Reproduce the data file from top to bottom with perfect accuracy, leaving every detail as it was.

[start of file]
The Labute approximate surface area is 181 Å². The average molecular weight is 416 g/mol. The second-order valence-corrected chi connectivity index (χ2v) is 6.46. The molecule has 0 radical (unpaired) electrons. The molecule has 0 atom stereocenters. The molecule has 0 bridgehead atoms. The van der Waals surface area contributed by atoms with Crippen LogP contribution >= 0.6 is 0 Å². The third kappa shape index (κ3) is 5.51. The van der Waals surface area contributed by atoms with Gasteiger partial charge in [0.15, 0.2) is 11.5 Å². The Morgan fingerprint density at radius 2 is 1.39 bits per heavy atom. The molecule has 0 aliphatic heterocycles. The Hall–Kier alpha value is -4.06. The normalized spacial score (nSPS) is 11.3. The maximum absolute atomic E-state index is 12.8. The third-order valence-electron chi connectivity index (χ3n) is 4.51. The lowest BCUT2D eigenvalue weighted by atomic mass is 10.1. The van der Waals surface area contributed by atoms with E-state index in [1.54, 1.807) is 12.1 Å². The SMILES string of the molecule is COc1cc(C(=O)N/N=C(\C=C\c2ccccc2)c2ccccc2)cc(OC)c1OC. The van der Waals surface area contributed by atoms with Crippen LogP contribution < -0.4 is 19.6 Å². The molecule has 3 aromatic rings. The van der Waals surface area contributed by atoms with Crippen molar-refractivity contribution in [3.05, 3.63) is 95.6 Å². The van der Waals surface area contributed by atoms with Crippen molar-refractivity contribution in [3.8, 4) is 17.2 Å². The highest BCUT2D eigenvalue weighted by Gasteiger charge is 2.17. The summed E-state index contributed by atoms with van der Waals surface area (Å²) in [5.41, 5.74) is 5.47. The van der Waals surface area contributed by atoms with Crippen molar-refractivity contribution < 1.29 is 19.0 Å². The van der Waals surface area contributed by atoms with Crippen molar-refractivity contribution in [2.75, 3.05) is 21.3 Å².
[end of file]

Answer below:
The Labute approximate surface area is 181 Å². The average molecular weight is 416 g/mol. The second-order valence-corrected chi connectivity index (χ2v) is 6.46. The molecule has 0 radical (unpaired) electrons. The molecule has 0 atom stereocenters. The molecule has 0 bridgehead atoms. The van der Waals surface area contributed by atoms with Crippen LogP contribution >= 0.6 is 0 Å². The third kappa shape index (κ3) is 5.51. The van der Waals surface area contributed by atoms with Gasteiger partial charge in [0.15, 0.2) is 11.5 Å². The Morgan fingerprint density at radius 2 is 1.39 bits per heavy atom. The molecule has 0 aliphatic heterocycles. The Hall–Kier alpha value is -4.06. The normalized spacial score (nSPS) is 11.3. The maximum absolute atomic E-state index is 12.8. The third-order valence-electron chi connectivity index (χ3n) is 4.51. The lowest BCUT2D eigenvalue weighted by atomic mass is 10.1. The van der Waals surface area contributed by atoms with E-state index in [1.54, 1.807) is 12.1 Å². The SMILES string of the molecule is COc1cc(C(=O)N/N=C(\C=C\c2ccccc2)c2ccccc2)cc(OC)c1OC. The van der Waals surface area contributed by atoms with Crippen LogP contribution < -0.4 is 19.6 Å². The molecule has 3 aromatic rings. The van der Waals surface area contributed by atoms with Crippen molar-refractivity contribution in [3.05, 3.63) is 95.6 Å². The van der Waals surface area contributed by atoms with Crippen molar-refractivity contribution in [3.8, 4) is 17.2 Å². The highest BCUT2D eigenvalue weighted by Gasteiger charge is 2.17. The summed E-state index contributed by atoms with van der Waals surface area (Å²) in [5.41, 5.74) is 5.47. The van der Waals surface area contributed by atoms with Crippen molar-refractivity contribution < 1.29 is 19.0 Å². The van der Waals surface area contributed by atoms with Crippen molar-refractivity contribution in [2.75, 3.05) is 21.3 Å².